It’s a false dichotomy arising from widespread misunderstanding of what liberalism, and secularism, truly means.
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He writes, “If a pan-India UCC happens, secular liberals have to decide: do they oppose it because it comes from the BJP? Or do they uphold their principles?”
This is a false dichotomy that arises from widespread misunderstanding of what liberalism is and what true secularism implies. It is perfectly possible for the liberal movement in India to believe in the secular state and to oppose an illiberal and majoritarian UCC. It will depend on what exactly the BJP government proposes to include in a UCC. The devil will be in the details.
Let’s start at the beginning.
A Uniform Civil Code is a set of laws that covers areas of personal and family life, such as marriage, divorce, inheritance, adoption and worship. It is uniform because it would apply to everyone regardless of class, caste, religion or other personal attributes such as gender or sexual orientation. It is a complex issue, complicated further in India by diverse views and traditions from all communities, as explained in this essay by Soutik Biswas for the BBC.
The first thing to understand is that a UCC does not necessarily have to supersede or be exclusionary of other rules, customs and practices by which citizens might choose to order their personal and family lives.
There will be choices to make. Laws can be permissive, prohibitory or mandatory. For example, a law that, in effect, says “sex between members of the same gender is okay” would be a permissive law. It decriminalises gay sex but does not force it on anyone.
On the other hand, a law that says “the taking of a bribe by a public official is an offence” clearly prohibits a certain activity. And a good example of a mandatory law is one that says “you must have a valid driving licence to legally drive a car”.
Next, what do we mean by secularism?
Surprisingly, many Indians, even those among the “liberal left”, misunderstand the true meaning of secularism. But first, it is important to understand that the secular ideal applies not to individual citizens but rather to the state and how it makes laws and policies and how it carries out its administrative duties under the constitution.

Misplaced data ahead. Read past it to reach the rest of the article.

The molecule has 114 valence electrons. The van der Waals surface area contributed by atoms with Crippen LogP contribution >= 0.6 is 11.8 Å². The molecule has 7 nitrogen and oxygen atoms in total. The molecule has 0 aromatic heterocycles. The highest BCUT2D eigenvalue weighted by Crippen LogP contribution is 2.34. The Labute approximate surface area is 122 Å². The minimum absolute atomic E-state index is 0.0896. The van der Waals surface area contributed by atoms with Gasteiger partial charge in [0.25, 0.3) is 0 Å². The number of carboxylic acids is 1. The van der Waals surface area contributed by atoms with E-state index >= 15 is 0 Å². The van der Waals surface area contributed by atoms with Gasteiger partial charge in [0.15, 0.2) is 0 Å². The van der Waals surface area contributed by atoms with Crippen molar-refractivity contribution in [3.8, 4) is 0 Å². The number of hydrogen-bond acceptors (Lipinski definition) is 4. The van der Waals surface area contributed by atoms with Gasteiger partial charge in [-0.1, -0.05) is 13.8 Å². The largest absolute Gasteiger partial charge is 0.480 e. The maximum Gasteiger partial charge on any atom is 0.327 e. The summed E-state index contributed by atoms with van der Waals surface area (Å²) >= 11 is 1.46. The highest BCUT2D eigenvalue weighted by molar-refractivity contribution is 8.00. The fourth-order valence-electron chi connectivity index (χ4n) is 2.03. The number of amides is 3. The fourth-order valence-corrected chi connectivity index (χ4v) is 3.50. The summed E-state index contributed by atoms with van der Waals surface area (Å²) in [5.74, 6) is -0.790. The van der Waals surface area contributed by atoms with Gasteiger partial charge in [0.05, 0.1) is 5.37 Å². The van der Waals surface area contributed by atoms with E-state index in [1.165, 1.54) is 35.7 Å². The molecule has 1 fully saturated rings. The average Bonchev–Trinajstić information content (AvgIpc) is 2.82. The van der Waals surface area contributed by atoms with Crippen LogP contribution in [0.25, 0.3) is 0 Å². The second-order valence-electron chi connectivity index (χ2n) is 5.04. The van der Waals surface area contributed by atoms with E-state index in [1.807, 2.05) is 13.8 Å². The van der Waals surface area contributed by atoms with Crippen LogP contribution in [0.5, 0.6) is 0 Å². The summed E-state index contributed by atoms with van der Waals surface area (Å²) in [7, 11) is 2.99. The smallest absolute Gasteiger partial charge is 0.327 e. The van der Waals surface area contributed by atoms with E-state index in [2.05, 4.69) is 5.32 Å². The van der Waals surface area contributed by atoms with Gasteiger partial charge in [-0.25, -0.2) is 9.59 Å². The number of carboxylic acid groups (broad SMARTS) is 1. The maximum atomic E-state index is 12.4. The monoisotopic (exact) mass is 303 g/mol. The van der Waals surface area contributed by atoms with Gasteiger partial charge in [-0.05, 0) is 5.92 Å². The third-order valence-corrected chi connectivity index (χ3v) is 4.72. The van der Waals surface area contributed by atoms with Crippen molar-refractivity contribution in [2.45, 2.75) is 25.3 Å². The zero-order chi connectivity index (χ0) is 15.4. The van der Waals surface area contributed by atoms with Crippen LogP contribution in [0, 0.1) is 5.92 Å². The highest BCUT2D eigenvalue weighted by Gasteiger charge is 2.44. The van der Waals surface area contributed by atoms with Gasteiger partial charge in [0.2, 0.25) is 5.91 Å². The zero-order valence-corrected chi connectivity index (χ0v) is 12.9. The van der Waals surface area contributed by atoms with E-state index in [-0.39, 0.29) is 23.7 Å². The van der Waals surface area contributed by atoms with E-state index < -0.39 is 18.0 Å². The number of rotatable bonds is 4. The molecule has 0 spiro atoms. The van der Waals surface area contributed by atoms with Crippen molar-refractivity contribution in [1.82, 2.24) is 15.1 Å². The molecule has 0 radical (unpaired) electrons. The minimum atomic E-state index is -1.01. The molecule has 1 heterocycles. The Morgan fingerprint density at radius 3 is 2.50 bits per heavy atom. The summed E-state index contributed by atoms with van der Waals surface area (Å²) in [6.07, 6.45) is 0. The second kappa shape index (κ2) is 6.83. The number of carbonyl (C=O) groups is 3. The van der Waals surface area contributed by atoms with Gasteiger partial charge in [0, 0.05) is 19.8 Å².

So, to speak of “secular liberals” is nonsense, unless we mean liberals who believe in the secular state. As a “secular liberal” myself, I am quite at liberty to practise my faith, or not have any faith, or to change my beliefs without either needing approval from the state or being in any way stopped by it.
Believing in the ideal of a secular state does not mean being irreligious or anti-religion. Nor does it mean treating all religions equally. As a good citizen, I am required not to discriminate unfairly between citizens but I am quite at liberty not to treat all religions equally – that would be quite impossible.
Secularism is where the state applies and practises three fundamental principles. To quote directly and fully from the National Secular Society – and I must disclose that I am a member of this society – these principles are:
1. Separation of religious institutions from state institutions and a public sphere where religion may participate, but not dominate.
2. Freedom to practise one's faith or belief without harming others, or to change it or not have one, according to one's own conscience.
3. Equality so that our religious beliefs or lack of them doesn't put any of us at an advantage or a disadvantage.
These principles make secularism the essential foundation on which our freedoms and liberties are built. They put individual choice in matters of personal lifestyle above the stranglehold of organised religion.
Secularism is neither for nor against religion in general; it is neither for nor against any religion in particular. Secularism guarantees the practice by citizens of any religion of their choice or of no religion at all – so long as such practice does not harm another citizen. Even if all, 100 percent, of citizens belonged to just one religion, whatever it is, citizens would still benefit if it were a secular state. This might sound paradoxical but it’s true, for the opposite would be a theocracy and no theocracy promotes individual free choice. The men in charge of every religion are by their very nature wedded to the ideas of control, coercion and compulsion.